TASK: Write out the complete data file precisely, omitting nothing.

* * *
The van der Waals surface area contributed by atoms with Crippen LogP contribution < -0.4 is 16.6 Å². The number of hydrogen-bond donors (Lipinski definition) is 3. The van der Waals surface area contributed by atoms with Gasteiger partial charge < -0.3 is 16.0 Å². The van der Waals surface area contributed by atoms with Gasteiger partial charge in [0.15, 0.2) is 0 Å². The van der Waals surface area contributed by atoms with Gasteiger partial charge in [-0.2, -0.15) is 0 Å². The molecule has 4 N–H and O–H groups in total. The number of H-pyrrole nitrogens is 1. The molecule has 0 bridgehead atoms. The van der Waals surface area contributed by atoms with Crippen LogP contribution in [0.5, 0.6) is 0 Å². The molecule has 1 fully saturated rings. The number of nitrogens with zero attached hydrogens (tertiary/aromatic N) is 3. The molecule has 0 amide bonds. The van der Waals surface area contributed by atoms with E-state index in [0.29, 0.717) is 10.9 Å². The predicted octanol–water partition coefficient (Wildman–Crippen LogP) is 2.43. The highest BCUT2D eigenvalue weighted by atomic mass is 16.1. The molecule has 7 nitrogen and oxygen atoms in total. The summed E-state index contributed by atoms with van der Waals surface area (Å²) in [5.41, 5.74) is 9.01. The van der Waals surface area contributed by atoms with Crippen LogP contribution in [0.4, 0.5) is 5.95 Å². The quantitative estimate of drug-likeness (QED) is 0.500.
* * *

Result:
The van der Waals surface area contributed by atoms with Crippen LogP contribution < -0.4 is 16.6 Å². The number of hydrogen-bond donors (Lipinski definition) is 3. The van der Waals surface area contributed by atoms with Gasteiger partial charge < -0.3 is 16.0 Å². The van der Waals surface area contributed by atoms with Gasteiger partial charge in [0.15, 0.2) is 0 Å². The van der Waals surface area contributed by atoms with Gasteiger partial charge in [-0.2, -0.15) is 0 Å². The molecule has 4 N–H and O–H groups in total. The number of H-pyrrole nitrogens is 1. The molecule has 0 bridgehead atoms. The van der Waals surface area contributed by atoms with Crippen LogP contribution in [0.5, 0.6) is 0 Å². The molecule has 1 fully saturated rings. The number of nitrogens with zero attached hydrogens (tertiary/aromatic N) is 3. The molecule has 0 amide bonds. The van der Waals surface area contributed by atoms with E-state index in [0.29, 0.717) is 10.9 Å². The predicted octanol–water partition coefficient (Wildman–Crippen LogP) is 2.43. The highest BCUT2D eigenvalue weighted by atomic mass is 16.1. The molecule has 7 nitrogen and oxygen atoms in total. The summed E-state index contributed by atoms with van der Waals surface area (Å²) in [5.41, 5.74) is 9.01. The van der Waals surface area contributed by atoms with Crippen LogP contribution in [0.4, 0.5) is 5.95 Å². The quantitative estimate of drug-likeness (QED) is 0.500.